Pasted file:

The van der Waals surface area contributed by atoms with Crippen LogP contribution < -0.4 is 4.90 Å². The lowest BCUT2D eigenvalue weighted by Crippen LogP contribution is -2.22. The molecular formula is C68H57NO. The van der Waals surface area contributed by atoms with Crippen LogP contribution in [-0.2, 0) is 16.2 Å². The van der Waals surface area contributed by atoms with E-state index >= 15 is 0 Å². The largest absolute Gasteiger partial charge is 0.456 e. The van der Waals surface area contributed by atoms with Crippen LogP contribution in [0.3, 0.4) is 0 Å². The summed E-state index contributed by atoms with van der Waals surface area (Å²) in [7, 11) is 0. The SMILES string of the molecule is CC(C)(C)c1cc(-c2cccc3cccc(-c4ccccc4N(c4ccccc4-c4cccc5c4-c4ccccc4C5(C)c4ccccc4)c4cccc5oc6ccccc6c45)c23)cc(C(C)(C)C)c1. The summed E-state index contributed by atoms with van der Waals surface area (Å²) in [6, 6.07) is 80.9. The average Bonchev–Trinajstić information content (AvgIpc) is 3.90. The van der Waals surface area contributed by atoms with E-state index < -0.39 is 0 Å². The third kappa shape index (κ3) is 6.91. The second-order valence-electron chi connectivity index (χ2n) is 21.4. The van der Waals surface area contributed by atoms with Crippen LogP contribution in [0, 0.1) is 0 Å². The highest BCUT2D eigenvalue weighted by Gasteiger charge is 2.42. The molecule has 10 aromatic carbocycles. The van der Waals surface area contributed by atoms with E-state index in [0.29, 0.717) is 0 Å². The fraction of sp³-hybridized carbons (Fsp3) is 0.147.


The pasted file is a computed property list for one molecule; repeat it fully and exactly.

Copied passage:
The van der Waals surface area contributed by atoms with Crippen LogP contribution < -0.4 is 4.90 Å². The lowest BCUT2D eigenvalue weighted by Crippen LogP contribution is -2.22. The molecular formula is C68H57NO. The van der Waals surface area contributed by atoms with Crippen LogP contribution in [-0.2, 0) is 16.2 Å². The van der Waals surface area contributed by atoms with E-state index >= 15 is 0 Å². The largest absolute Gasteiger partial charge is 0.456 e. The van der Waals surface area contributed by atoms with Crippen LogP contribution in [0.3, 0.4) is 0 Å². The summed E-state index contributed by atoms with van der Waals surface area (Å²) in [7, 11) is 0. The SMILES string of the molecule is CC(C)(C)c1cc(-c2cccc3cccc(-c4ccccc4N(c4ccccc4-c4cccc5c4-c4ccccc4C5(C)c4ccccc4)c4cccc5oc6ccccc6c45)c23)cc(C(C)(C)C)c1. The summed E-state index contributed by atoms with van der Waals surface area (Å²) in [6, 6.07) is 80.9. The average Bonchev–Trinajstić information content (AvgIpc) is 3.90. The van der Waals surface area contributed by atoms with E-state index < -0.39 is 0 Å². The third kappa shape index (κ3) is 6.91. The second-order valence-electron chi connectivity index (χ2n) is 21.4. The van der Waals surface area contributed by atoms with Crippen LogP contribution in [0, 0.1) is 0 Å². The highest BCUT2D eigenvalue weighted by Gasteiger charge is 2.42. The molecule has 10 aromatic carbocycles. The van der Waals surface area contributed by atoms with E-state index in [0.29, 0.717) is 0 Å². The fraction of sp³-hybridized carbons (Fsp3) is 0.147.